TSP Travels: Summer 2019

The Sheward Partnership team tends to cover some ground when it comes to travel. From Icelandic hiking to African safaris, you never know what you’re going to get when you ask someone where they went on vacation. No matter where in the world the TSP team travels, there’s always one thing in common: architecture. Seeing the differences in architectural styles and design around the world is just another vacation perk for this group. As the summer winds down, we want to share with you some of the wonders that our team visited this year. Today we bring you to Paris, France, Santorini & Crete, Greece, and Belize through the eyes of architectural designers:

The spotlight in the architectural world was on Paris this April, with the fire that heavily damaged the Notre-Dame de Paris. While many relics were saved, the cathedral’s roof sustained severe damage and the iconic spire was completely destroyed. I visited Paris in late February this year, a matter of weeks before the destruction. While the Notre-Dame de Paris occupies the southeastern portion of the Île de la Cité (a small natural island in the middle of the Seine), less than half of a mile to the west lies a lesser-celebrated architectural gem, the royal chapel Sainte-Chapelle. The structure was a private chapel in the residence of the Kings of France, built by Louis IX to house his collection of relics of Christ, in addition to serving as a place of worship. Construction began in 1242, over 80 years after Notre-Dame, but was completed in a mere 6 years, opening in 1248. Notre-Dame wouldn’t be substantially complete for another 12 years.

Sainte-Chapelle Entrance Stairs

The modern visitor enters the structure beneath the chapel, in a (relatively) dimly-lit space. A narrow stone spiral stair leads to the main floor of the chapel. But the experience to this point in the journey is no indication of what is about to come. With each step, the dim glow quickly grows to the brightest light.

Sainte-Chapelle_1 Sainte-Chapelle_2

The stained glass windows dominate the façade, reducing the stone structure to the thinnest and seemingly most impossibly delicate framework. In total, the 15 stained glass windows depict 1,134 scenes and encompass a surface area of 6,652 square feet, the rough equivalent of two IMAX screens. It is truly a transcendent experience, and one which we must remember and appreciate as restoration efforts begin on the Notre-Dame and continue to celebrate for centuries to come.

Written by Robert Hallock, Assoc. AIA

Nothing is more breathtaking than the white-painted villages and blue domes that sprinkle across the island of Santorini. The Cycladic architecture in combination with the striking landscape distinguishes Santorini from the mainland and many of the other Greek islands. Built from the same volcanic material that shaped the island itself, the traditional homes are designed to be structurally sound to sit along the high cliffs and strong enough to resist collapse from landslides during the winter months. What I found to be most stunning was how perfectly the blue of the domes captured the color of the sky and Aegean sea as well as the fluidity of the typical Cycladic-style with Venetian arches and monasteries throughout the island’s towns.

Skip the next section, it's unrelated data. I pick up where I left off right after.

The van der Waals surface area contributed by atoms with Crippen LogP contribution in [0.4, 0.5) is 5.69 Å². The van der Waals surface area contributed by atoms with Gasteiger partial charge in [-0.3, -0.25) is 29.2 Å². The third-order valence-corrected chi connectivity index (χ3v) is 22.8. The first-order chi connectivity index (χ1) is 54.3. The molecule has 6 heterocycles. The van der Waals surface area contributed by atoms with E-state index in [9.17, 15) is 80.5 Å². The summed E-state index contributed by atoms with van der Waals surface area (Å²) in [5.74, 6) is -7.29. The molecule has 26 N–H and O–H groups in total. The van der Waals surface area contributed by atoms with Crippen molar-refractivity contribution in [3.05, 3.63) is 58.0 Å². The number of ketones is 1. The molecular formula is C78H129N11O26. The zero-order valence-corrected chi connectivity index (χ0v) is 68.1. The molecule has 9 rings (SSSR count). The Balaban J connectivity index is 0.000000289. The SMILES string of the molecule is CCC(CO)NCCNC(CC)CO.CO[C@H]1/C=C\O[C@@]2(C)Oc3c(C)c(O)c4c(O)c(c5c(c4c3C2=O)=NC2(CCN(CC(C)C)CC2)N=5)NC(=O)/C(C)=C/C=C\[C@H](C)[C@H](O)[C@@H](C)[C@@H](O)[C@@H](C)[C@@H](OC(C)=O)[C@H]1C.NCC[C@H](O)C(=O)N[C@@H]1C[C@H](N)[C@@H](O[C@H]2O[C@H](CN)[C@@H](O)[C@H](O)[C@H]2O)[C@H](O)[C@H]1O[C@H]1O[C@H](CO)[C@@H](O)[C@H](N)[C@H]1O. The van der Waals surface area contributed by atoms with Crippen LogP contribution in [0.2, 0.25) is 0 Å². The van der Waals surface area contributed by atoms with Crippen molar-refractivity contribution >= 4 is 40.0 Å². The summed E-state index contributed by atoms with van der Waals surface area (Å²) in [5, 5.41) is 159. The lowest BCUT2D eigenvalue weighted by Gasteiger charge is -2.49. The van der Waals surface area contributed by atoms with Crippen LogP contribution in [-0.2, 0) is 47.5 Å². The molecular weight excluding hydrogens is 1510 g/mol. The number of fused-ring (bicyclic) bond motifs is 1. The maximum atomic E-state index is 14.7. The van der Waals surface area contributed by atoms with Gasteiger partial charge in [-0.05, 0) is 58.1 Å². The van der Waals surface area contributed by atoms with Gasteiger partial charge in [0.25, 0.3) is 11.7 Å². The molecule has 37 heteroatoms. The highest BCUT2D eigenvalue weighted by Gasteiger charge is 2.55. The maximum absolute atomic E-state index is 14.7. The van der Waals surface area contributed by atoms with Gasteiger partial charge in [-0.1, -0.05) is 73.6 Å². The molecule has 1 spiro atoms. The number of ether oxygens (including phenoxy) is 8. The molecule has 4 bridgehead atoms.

venetian arch

Crete’s architecture can be characterized primarily as Venetian, but was developed over a long history of different nations occupying Greece’s largest island. Crete embraces this history; and whether it’s eating dinner in an old Roman bathhouse or walking past a domed mosque along the Aegean Sea from the Ottoman era, the variety of history is evident through its architecture. Outside of the capital city, Heraklion, I visited the Palace of Knossos, a critical location of Cretan power during the Mycenaean dynasty and also the home of king Minos (and the mythical creature, Minotaur). The palace, supported by its signature “upside-down” columns, has a labyrinth of a floor plan and sewer system extremely progressive for its time. The tour of this site gave me a glimpse into one of the most advanced buildings of the second millennium.

Written by Sophia Clampet-Lundquist
Design Intern

The name “Xunantunich” (shoo-NAHN-too-nich) is derived from the Yucatec Maya language and means “Stone Woman” but was referred to as the “Clay Mountain” by Mayans due to its painted façade in white, black, and red. This site began as a small village and rose and declined between AD 700-1000, consisting of limestone structures.

All visitors wishing to enter the City would first need to be received before entering the main Plaza.


Excavation of Xunantunich is ongoing, with a tomb recently found along with two stelas. However two of the most recognized structures on the site include the elite family’s residence and the Castillo, which rises 130 feet above the limestone plaza below.

The entrance to the elite family’s sleeping quarters consists of nine openings, representing the 9 levels of the Underworld.


The Underworld was connected to the living realm by the roots from the Tree of Life (represented by stalactites found in caves- believed to be the entrance to the Underworld), while the Heavens represented the branches in 13 levels, represented in the Castillo by the 13 openings. The epicenter of the site consists of four architectural groups, including the Castillo.


The East and West facades of the Castillo have large friezes with carvings that represent astronomical symbols, the sun god, moon, and Venus. The ancient Mayans were gifted astrologers, and trees were not present during the period the site was inhabited (by upwards of 25,000 Mayans), to afford clear views of the sky however have grown in the city as time has gone by.


Written by Maegan Sweeney, NCIDQ, LEED AP ID+C, IIDA
Designer | Sustainability Specialist